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5 Tips for Staying on Track with Your New Year’s Resolutions and Your Recovery

By January 21, 2020 No Comments
2020 recovery

Recovering from an addiction or a related mental health disorder is extremely challenging. It takes an immense amount of effort, dedication, and consistency to complete the initial recovery process and make it out on the other side. Not to mention, you need to have a true desire to get sober in order to recover successfully, and most importantly, to reduce your chances of relapsing. 

As we head into the new year, now is a perfect time to reinforce your commitment to recovery and sobriety. Whether you’re currently in the midst of the recovery process or are maintaining your sobriety, making resolutions can help you stay on track. In this article, we’ll share some tips for sticking to your resolutions, so you can make 2020 a healthy and happy year.

The Power of Resolutions

Some people don’t believe in making resolutions for one reason or another, but research shows that writing down your goals (or in this case, resolutions) increases the likelihood that you’ll actually follow through with them. One study, in particular, found that people who described in detail or pictured their goals were up to 1.4 times more likely to successfully accomplish them, compared with people who simply thought about their goals.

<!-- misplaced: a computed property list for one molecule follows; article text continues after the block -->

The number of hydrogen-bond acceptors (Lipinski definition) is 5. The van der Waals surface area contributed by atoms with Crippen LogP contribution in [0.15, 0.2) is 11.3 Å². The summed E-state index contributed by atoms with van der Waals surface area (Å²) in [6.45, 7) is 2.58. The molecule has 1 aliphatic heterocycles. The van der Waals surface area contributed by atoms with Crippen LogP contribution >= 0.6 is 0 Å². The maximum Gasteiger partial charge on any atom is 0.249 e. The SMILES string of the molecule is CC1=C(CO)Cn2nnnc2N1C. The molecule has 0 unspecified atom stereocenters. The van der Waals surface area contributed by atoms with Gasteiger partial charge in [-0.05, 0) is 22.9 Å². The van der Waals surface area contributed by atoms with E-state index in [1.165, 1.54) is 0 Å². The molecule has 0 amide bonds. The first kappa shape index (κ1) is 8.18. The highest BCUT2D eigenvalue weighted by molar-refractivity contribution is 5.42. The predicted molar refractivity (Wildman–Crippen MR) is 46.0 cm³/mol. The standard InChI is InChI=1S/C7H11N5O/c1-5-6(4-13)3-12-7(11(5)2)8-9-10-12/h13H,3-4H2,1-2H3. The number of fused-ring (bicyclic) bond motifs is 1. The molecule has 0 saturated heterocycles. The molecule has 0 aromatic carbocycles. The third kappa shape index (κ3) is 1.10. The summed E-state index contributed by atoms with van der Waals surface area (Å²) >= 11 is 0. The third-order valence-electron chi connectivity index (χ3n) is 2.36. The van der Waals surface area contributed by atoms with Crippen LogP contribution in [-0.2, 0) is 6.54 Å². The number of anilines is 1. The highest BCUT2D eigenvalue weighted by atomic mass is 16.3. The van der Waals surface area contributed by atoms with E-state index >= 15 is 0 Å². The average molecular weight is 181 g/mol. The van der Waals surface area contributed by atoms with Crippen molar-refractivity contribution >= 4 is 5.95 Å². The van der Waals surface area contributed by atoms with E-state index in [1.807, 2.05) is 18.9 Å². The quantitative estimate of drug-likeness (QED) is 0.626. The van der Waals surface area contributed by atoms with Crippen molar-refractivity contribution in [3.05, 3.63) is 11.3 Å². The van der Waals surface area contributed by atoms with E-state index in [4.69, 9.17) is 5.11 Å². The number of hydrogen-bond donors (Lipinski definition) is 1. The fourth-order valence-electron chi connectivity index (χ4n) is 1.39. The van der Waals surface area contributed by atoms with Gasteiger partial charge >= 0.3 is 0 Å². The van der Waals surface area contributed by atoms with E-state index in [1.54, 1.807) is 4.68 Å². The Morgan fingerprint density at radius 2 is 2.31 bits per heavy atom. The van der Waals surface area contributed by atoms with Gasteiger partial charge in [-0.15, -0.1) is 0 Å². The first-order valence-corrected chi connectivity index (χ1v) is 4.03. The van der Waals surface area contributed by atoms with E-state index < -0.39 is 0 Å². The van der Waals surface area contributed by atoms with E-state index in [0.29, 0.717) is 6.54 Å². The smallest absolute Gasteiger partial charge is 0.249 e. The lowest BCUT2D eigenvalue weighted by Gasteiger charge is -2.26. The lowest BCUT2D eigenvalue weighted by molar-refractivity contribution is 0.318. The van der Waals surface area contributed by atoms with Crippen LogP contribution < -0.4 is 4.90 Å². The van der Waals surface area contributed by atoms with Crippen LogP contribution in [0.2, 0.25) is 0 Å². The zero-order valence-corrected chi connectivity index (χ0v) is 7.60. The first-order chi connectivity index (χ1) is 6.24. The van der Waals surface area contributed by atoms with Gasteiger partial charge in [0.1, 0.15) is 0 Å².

Resolutions are also important because they help you create healthier habits—something that’s crucial for people in recovery. According to a recent study, it takes most people an average of 66 days to form a new habit. That means that by sticking to your New Year’s resolutions for just two months, you can expect to build new habits and routines that will become second nature over time. Putting your resolutions into perspective like that makes them seem more attainable, and will give you extra motivation to prioritize them. 

5 Tips for Maintaining You Resolutions This Year

We’re all guilty of making New Year’s resolutions with every intention of following through, but ultimately giving up on them after a few weeks or months. Coming up with your resolutions is easy, but actually following through with them is much harder. Follow these five tips to commit to your resolutions this year.